Matt thought nothing could be worse than going to jail. He was wrong.

It seemed to Matt that he was out of choices in life. When his parents had been killed in a car accident six years ago, he'd had no choice but to live with his aunt and her boyfriend. And now at fourteen, he's had a run-in with social services and the truant officer, partly because his only friend Kelvin could talk him into doing things he knew were wrong. But Kelvin was his only friend — he had to go along with him, or Matt would be completely alone.

That's why Matt agreed when Kelvin said they should break into a warehouse stacked with computer games, CDs, and DVDs. There was no security system, and it would be dead easy to avoid the one guard snoozing in the front of the building. But Kelvin's information was way off the mark, and suddenly Matt found himself under arrest and charged as an accessory to murder. The judge gave him very little choice. Since his aunt didn't want him any more, he could go to jail, or he could go into the new government program called LEAF, Liberty and Education through Fostering. It had been created for kids who haven't been able to succeed in the social services system, kids like Matt. How bad could this new program be, he wondered, surely it couldn't be worse than jail. But Matt was wrong. He should have chosen jail.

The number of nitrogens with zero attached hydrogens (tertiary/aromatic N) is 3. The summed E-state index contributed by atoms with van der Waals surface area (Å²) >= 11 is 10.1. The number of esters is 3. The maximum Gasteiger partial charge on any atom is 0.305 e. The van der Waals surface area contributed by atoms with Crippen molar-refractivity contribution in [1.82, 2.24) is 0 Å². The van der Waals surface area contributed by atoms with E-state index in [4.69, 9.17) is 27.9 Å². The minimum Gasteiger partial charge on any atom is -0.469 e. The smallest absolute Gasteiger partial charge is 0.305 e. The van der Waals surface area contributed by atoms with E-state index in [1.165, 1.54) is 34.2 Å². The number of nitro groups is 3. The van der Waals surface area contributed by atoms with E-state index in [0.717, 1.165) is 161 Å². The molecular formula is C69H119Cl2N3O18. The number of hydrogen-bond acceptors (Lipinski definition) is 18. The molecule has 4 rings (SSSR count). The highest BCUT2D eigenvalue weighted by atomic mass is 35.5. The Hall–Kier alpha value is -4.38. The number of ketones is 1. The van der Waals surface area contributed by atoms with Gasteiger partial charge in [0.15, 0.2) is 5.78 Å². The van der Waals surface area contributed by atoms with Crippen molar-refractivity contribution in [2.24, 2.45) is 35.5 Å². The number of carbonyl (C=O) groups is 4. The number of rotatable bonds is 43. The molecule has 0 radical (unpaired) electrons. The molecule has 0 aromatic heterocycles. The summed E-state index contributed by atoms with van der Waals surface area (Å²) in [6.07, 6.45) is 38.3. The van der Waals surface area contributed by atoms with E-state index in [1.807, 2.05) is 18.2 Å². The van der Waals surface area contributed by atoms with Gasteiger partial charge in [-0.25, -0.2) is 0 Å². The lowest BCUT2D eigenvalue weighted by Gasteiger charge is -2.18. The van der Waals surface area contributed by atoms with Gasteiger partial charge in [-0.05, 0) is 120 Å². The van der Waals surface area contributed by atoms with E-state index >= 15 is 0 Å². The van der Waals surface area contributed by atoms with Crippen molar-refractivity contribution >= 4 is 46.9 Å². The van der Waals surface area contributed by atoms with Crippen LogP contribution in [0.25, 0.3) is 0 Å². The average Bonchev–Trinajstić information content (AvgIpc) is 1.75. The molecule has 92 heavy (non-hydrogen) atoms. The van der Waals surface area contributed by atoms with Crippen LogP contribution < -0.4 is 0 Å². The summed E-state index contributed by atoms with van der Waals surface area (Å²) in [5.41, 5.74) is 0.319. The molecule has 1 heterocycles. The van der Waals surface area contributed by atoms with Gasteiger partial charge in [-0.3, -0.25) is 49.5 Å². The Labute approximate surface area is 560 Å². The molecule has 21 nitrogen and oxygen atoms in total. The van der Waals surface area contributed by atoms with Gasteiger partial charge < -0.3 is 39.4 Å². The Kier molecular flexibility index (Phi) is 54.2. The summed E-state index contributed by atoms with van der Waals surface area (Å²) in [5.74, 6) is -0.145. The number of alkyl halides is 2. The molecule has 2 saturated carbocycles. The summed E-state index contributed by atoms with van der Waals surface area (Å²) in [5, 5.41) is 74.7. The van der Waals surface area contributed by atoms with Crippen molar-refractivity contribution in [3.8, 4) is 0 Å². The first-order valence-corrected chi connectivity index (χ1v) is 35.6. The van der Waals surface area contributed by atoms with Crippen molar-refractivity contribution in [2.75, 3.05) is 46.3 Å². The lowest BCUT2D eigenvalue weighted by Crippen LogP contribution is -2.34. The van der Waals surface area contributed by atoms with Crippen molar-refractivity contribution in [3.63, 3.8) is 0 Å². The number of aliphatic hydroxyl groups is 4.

There was something evil and sinister about Lesser Malling, a tiny village in the middle of nowhere that was to be his new home. The people were strange, even the children, and some were even hostile. His new foster mother Mrs. Deverill and her farmhand Noah were grim and unsmiling, and her huge black cat bit Matt when he tried to pet it. It didn't take Matt long to make up his mind. One way or another, as soon as he could manage it, he was leaving. Even living on the streets of London would be better than Lesser Malling and Mrs. Deverill!

He'd only been there a week or so, when something woke him up at midnight. Looking out the window, he could see a faint white light coming from the nearby forest. And then he heard strange whispers he couldn't understand, and a low humming noise coming from the area near the light. He went outside and realized that Mrs. Deverill's car was gone. He was alone—and tonight he was going back to London. All he needed was money. Surely there was grocery money around the house somewhere. He began to search, and finally there was only one place left-her bedroom. And in a box, tucked away in the back of the closet, Matt found a photograph of himself at his parents'funeral, with two pieces of paper attached to it. He began to read. It was a police report marked confidential. "The witness's statement is not to be released, and a complete media blackout is recommended. The child, Matthew Freeman, is only eight years old, and had demonstrated precognitive abilities far beyond…." Matthew shoved the papers back into the box and made his decision. Money or no money, it was definitely time to leave.

What had happened the day his parents were killed? What had he seen? What had he done? And how and why did Mrs. Deverill have that photo and police report? There was something going on in Lesser Malling, something strange, something dangerous, something evil, and somehow he was involved. Matt knew that once again, he had no choice. He opened the front door and began to run.